Babies feel safest when snuggled right up against mum or dad’s body. The familiar womb-like feeling helps her grow gradually into her new life. Babywearing creates a trusting connection. Warmth and movement create a sense of wellbeing.
Her muscles and spine get exercise, as does her sense of balance. Children who are carried are often more well-adjusted, as they can take part in family life from their protected position. In the Storchenwiege® baby sling your baby can always adopt the ideal posture: her legs slightly splayed in a squatting (“frog”) position, her back rounded. That is the position she took in the womb; her spine straightens out gradually over the course of her first year.
Proper babywearing helps her body develop healthily, in particular her spine and her hips.
Last but not least, babywearing is practical – you have both hands free for her brothers or sisters, or to get on with everyday life. Stairs, boarding the bus and hiking are no longer an obstacle.
The baby is born in a rounded position. This is caused by the splayed "frog" position. The spine straightens in three stages, taking about one year. This straightening starts at the top, at the cervical vertebrae, and progresses down. Lying on her stomach, the child can lift her head, hold it up, turn it, etc. Later the child also do this lying on his or her back. This means the seven cervical vertebrae are completely straightened (cervical lordosis).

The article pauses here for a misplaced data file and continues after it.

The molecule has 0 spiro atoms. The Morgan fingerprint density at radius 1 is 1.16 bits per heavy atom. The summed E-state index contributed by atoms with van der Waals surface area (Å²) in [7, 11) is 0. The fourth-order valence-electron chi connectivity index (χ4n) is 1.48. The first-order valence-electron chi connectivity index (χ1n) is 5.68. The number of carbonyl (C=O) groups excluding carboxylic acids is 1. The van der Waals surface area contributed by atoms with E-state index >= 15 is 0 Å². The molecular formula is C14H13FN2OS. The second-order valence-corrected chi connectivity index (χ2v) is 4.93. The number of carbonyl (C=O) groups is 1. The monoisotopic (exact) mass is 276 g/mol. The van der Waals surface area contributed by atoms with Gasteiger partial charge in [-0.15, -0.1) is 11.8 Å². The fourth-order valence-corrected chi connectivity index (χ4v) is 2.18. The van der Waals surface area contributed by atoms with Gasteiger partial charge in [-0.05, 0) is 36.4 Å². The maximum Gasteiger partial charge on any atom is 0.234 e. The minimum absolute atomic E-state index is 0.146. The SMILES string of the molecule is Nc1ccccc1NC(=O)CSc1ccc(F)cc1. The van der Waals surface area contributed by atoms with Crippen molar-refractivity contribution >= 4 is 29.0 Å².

Then, the child strengthens the flexor and extensor muscles in its body (flexor muscles in the chest and stomach, extensor muscles in the buttocks and pelvic area). Gradually, the whole central part of the spine with the twelve thoracic vertebrae straightens (thoracic kyphosis). This straightening is completed when the child can sit up on its own.
Finally, the five lumbar vertebrae straighten (lumbar lordosis). When the child can walk alone, this stage has been completed and its spine is fully straightened.
This knowledge about spinal development results in the following requirements for the ideal sling.
- The sling must be supple, but at the same time support the child firmly and steadily.
- It must enclose the baby's body like a firm bandage, and should be tied in such a way that it absorbs the wearer's movements and jolts.
- It should be tied in such a way that it absorbs the wearer's movements and jolts, carrying them away from the child's spine, back to the wearer.
This protects the child´s delicate vertebrae and vertebral discs.
Particular attention must be paid to the "frog" position, as this produces both a healthy back and healthy development of the hip joints, which are still cartilaginous.